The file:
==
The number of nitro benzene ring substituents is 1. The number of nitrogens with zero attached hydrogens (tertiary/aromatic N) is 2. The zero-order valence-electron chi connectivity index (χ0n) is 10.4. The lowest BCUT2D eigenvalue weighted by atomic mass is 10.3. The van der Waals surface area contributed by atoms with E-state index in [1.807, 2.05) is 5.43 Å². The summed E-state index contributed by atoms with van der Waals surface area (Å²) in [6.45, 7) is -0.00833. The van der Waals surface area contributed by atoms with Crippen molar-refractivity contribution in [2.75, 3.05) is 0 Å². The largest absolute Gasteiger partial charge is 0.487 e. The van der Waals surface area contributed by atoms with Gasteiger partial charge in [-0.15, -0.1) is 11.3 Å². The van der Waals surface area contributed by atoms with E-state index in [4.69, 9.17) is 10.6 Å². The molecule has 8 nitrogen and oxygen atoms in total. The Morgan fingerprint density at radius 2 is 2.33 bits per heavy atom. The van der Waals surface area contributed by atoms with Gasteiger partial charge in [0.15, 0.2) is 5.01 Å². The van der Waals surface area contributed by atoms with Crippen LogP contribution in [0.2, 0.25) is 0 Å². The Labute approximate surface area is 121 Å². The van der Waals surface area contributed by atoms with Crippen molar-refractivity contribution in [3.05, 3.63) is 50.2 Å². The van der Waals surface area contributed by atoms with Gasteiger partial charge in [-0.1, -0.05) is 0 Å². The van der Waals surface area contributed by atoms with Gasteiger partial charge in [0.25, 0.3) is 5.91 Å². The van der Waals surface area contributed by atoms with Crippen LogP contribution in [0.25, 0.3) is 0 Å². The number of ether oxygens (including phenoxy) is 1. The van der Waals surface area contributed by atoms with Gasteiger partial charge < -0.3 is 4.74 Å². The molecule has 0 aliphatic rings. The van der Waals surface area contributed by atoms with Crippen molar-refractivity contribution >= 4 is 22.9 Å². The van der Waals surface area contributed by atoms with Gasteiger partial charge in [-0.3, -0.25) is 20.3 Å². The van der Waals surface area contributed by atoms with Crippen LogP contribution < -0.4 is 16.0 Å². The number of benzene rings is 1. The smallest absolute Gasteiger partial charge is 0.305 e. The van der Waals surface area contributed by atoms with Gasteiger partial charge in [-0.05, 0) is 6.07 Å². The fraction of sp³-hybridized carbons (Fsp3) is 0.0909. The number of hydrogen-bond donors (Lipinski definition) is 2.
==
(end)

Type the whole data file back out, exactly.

The number of nitro benzene ring substituents is 1. The number of nitrogens with zero attached hydrogens (tertiary/aromatic N) is 2. The zero-order valence-electron chi connectivity index (χ0n) is 10.4. The lowest BCUT2D eigenvalue weighted by atomic mass is 10.3. The van der Waals surface area contributed by atoms with E-state index in [1.807, 2.05) is 5.43 Å². The summed E-state index contributed by atoms with van der Waals surface area (Å²) in [6.45, 7) is -0.00833. The van der Waals surface area contributed by atoms with Crippen molar-refractivity contribution in [2.75, 3.05) is 0 Å². The largest absolute Gasteiger partial charge is 0.487 e. The van der Waals surface area contributed by atoms with Gasteiger partial charge in [-0.15, -0.1) is 11.3 Å². The van der Waals surface area contributed by atoms with E-state index in [4.69, 9.17) is 10.6 Å². The molecule has 8 nitrogen and oxygen atoms in total. The Morgan fingerprint density at radius 2 is 2.33 bits per heavy atom. The van der Waals surface area contributed by atoms with Gasteiger partial charge in [0.15, 0.2) is 5.01 Å². The van der Waals surface area contributed by atoms with Crippen LogP contribution in [0.2, 0.25) is 0 Å². The Labute approximate surface area is 121 Å². The van der Waals surface area contributed by atoms with Crippen molar-refractivity contribution in [3.05, 3.63) is 50.2 Å². The van der Waals surface area contributed by atoms with Gasteiger partial charge in [-0.1, -0.05) is 0 Å². The van der Waals surface area contributed by atoms with Gasteiger partial charge in [0.25, 0.3) is 5.91 Å². The van der Waals surface area contributed by atoms with Crippen LogP contribution in [0.25, 0.3) is 0 Å². The number of ether oxygens (including phenoxy) is 1. The van der Waals surface area contributed by atoms with Gasteiger partial charge < -0.3 is 4.74 Å². The molecule has 0 aliphatic rings. The van der Waals surface area contributed by atoms with Crippen molar-refractivity contribution >= 4 is 22.9 Å². The van der Waals surface area contributed by atoms with Gasteiger partial charge in [-0.3, -0.25) is 20.3 Å². The van der Waals surface area contributed by atoms with Crippen LogP contribution < -0.4 is 16.0 Å². The number of benzene rings is 1. The smallest absolute Gasteiger partial charge is 0.305 e. The van der Waals surface area contributed by atoms with Gasteiger partial charge in [-0.05, 0) is 6.07 Å². The fraction of sp³-hybridized carbons (Fsp3) is 0.0909. The number of hydrogen-bond donors (Lipinski definition) is 2.